When social media feeds must be parsed for facts and lies, and when the regulatory requirements for brokers to honestly represent the financial interests of their clients are being rolled back, we must ask: Who can you trust, and how does your answer impact business decisions? On a recent business trip through the West African countries of Guinea, Cote d'Ivoire and Liberia, a common theme emerged: how the absence of trust in the residential real estate development sector there has hindered foreign investment and impeded economic growth.
Fueling Business Innovation and Economic Development Through Trust (Forbes Article written by Bob Hornsby, Co-founder of Jobomax)
26 Jul 2018 01:03 PM
I operate in a niche market -- my company sells homes in West Africa primarily to West Africans living in Organisation for Economic Co-operation and Development (OECD) countries -- but the impact of trust on business success and country-level economic growth holds broadly. A 2017 study of 23 industries across 43 countries, incorporating over 10,000 observations from 1990 to 2008, showed that country-level social trust is positively related to innovation and that this relationship is not trivial: A 15% increase in a country's social trust is accompanied by a greater than 50% increase in innovation measures. The interplay between trust and development is self-reinforcing. A 2015 study found that disparities in levels of trust and economic development among countries may lock some countries in a low-trust, low-development trap -- while others that enjoy high trust and a high base level of economic development may be more resilient and thus able to retain higher levels of both trust and development on a permanent basis.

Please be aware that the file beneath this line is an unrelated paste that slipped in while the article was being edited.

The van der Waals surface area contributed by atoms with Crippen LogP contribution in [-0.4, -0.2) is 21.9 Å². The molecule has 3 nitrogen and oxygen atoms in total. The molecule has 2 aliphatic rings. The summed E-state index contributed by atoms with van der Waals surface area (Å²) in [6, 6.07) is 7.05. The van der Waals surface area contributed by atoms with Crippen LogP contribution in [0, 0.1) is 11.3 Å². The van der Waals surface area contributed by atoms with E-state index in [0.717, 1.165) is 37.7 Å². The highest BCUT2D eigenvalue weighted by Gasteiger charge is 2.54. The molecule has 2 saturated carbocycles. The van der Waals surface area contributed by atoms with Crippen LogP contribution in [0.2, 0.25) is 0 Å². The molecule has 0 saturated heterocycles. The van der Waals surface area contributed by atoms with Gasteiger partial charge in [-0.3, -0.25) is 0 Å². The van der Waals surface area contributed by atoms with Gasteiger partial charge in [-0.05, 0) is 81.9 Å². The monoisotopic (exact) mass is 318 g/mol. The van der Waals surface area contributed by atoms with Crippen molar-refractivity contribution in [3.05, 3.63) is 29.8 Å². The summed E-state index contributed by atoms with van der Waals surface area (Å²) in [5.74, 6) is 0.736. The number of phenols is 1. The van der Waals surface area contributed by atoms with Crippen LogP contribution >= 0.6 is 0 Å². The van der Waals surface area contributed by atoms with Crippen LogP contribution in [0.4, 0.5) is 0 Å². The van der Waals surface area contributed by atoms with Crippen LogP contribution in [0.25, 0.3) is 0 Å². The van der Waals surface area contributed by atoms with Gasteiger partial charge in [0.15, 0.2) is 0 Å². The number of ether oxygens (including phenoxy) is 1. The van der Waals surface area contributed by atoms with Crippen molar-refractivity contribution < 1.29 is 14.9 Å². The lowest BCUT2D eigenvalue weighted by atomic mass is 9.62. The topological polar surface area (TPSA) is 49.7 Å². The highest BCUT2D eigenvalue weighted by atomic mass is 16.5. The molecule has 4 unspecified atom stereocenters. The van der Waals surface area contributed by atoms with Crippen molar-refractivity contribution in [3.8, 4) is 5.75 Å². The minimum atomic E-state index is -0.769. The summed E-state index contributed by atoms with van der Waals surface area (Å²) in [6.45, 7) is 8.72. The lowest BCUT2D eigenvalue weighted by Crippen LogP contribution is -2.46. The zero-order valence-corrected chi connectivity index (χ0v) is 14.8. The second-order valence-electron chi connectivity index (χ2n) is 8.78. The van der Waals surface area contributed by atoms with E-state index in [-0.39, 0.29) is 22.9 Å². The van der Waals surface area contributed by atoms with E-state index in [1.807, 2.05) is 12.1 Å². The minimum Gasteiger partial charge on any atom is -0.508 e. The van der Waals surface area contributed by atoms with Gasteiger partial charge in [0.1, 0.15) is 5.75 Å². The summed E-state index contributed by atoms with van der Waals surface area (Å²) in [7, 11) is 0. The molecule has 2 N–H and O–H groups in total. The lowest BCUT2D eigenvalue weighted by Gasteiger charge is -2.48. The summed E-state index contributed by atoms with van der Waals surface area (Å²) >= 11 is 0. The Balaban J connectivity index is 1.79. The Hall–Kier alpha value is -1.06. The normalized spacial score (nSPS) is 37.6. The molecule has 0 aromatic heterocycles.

The trust theme plays out in real estate in West Africa via both interpersonal trust and trust in government institutions. For West Africans in the diaspora wishing to build a home in their native country, historically, the first step has been to buy land. To minimize travel cost and maximize land investment, many buyers would choose a “trusted” friend or relative to locate available land and send that person the funds for the purchase. Thus would begin a multi-year process of periodic funds transfers and periodic updates from the field, as the land was acquired, a wall built around it, a concrete slab foundation poured, concrete block walls raised, a roof installed and so on to project completion. But, project completion rarely arrives. The process often breaks down at the initial stage of land acquisition due to poor government enforcement of land title claims and lack of criminal charges against fraudulent sellers. A buyer based in the U.S. might travel to West Africa to view their property, only to learn that their parcel of land was also sold to multiple other parties. Living thousands of miles away, diaspora buyers are at a disadvantage in pursuing a claim to the land in local courts and usually are forced to take a complete loss.